I’m feeling a bit peckish. I think I ate too much when I was in Canada and my stomach has expanded. Damn you Food Court!! So now I’m hungry a lot. And when that happens I love going on luscious foodie blogs, like Jasmine’s Confessions of a Cardamom Addict. This week she posted about a cool list that I just had to share with you. It’s called the Omnivore’s Hundred and she got it from Andrew from the British blog Very Good Taste. Basically, it’s a list of the 100 foods “every good omnivore should have tried at least once in their life”. It’s an eclectic and international round-up of delicacies, some of which are heavenly and others stomach-turning. I didn’t do too bad for a little girl from Scarborough. What about you? How much of the world have you eaten? I’d love to see your lists!
If you’re interested in taking part, here are the instructions:
1) Copy this list into your blog or journal, including these instructions.
2) Bold all the items you’ve eaten.
3) Cross out any items that you would never consider eating.
4) Optional extra: Post a comment at www.verygoodtaste.co.uk linking to your results.
Here are my results for the VGT Omnivore’s Hundred:
2. Nettle tea
3. Huevos rancheros
4. Steak tartare (I have had carpaccio a lot. Does that count?)
6. Black pudding
7. Cheese fondue
10. Baba ghanoush
11. Calamari (my daughter loves it)
13. PB&J sandwich
14. Aloo gobi (my hubby’s fave)
15. Hot dog from a street cart (street meat is da best!)
17. Black truffle
18. Fruit wine made from something other than grapes
19. Steamed pork buns
20. Pistachio ice cream
21. Heirloom tomatoes (but the hubster planted tomatoes that were rotting in our fridge and those plants are now producing the most delicious pomodori ever!)
22. Fresh wild berries
23. Foie gras (see my post on Paris)
24. Rice and beans
25. Brawn, or head cheese
26. Raw Scotch Bonnet pepper
27. Dulce de leche
30. Bagna cauda
31. Wasabi peas
32. Clam chowder in a sourdough bowl (Had it on the pier in San Francisco. Yum!)
33. Salted lassi (the best way to cool down after eating a fiery curry)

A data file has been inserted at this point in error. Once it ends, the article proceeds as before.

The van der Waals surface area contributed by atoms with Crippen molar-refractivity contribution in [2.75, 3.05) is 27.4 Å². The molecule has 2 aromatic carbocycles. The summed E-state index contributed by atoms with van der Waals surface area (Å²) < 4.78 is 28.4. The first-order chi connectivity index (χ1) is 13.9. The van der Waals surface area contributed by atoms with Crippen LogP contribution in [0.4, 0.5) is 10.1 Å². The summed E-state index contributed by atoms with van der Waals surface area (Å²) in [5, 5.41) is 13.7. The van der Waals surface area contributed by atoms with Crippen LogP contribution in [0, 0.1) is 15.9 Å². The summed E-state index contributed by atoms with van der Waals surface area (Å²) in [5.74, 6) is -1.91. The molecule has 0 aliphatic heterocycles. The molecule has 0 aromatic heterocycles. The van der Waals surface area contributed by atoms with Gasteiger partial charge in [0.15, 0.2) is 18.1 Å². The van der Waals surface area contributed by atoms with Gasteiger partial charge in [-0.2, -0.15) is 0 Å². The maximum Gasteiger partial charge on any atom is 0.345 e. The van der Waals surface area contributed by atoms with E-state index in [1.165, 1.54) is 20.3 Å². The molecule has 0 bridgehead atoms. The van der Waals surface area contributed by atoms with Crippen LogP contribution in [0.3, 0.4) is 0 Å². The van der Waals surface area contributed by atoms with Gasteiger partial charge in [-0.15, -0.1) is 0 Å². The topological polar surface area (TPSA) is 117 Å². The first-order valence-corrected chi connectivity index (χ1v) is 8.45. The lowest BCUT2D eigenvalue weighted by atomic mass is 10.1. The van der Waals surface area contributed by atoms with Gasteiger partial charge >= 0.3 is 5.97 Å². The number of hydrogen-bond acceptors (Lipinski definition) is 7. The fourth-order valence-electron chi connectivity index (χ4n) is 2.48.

35. Root beer float
36. Cognac with a fat cigar
37. Clotted cream tea
38. Vodka jelly/Jell-O
41. Curried goat
42. Whole insects
43. Phaal (am so tempted to try this one!)
44. Goat’s milk
45. Malt whisky from a bottle worth £60/$120 or more
46. Fugu (I’ll try everything once but I don’t want to risk my life!)
47. Chicken tikka masala
49. Krispy Kreme original glazed doughnut (nowhere near as good as Tim Horton’s!)
50. Sea urchin
51. Prickly pear
55. McDonald’s Big Mac Meal (When I was 10 I could eat an entire meal. Now I can only manage Happy Meals!)
57. Dirty gin martini
58. Beer above 8% ABV
60. Carob chips
63. Kaolin (eating earth???)
65. Durian (Well, I’ve eaten jackfruit. Does that count?)
66. Frogs’ legs
67. Beignets, churros, elephant ears or funnel cake (Mmmm. Fried dough!)
69. Fried plantain
70. Chitterlings, or andouillette (merçi Stéphanie!)
72. Caviar and blini
73. Louche absinthe
74. Gjetost, or brunost
77. Hostess Fruit Pie
79. Lapsang souchong
80. Bellini (just had one in Scarborough, of all places)
81. Tom yum
82. Eggs Benedict
83. Pocky (Sold as Mikado here in Italy. So addictive)
84. Tasting menu at a three-Michelin-star restaurant.
85. Kobe beef (would be a dream!)
90. Criollo chocolate
92. Soft shell crab
93. Rose harissa
95. Mole poblano (chocolate goes well with anything!)
96. Bagel and lox
97. Lobster Thermidor
99. Jamaican Blue Mountain coffee
100. Snake (I’ve had snake-infused grappa though)
Ok, now it’s your turn!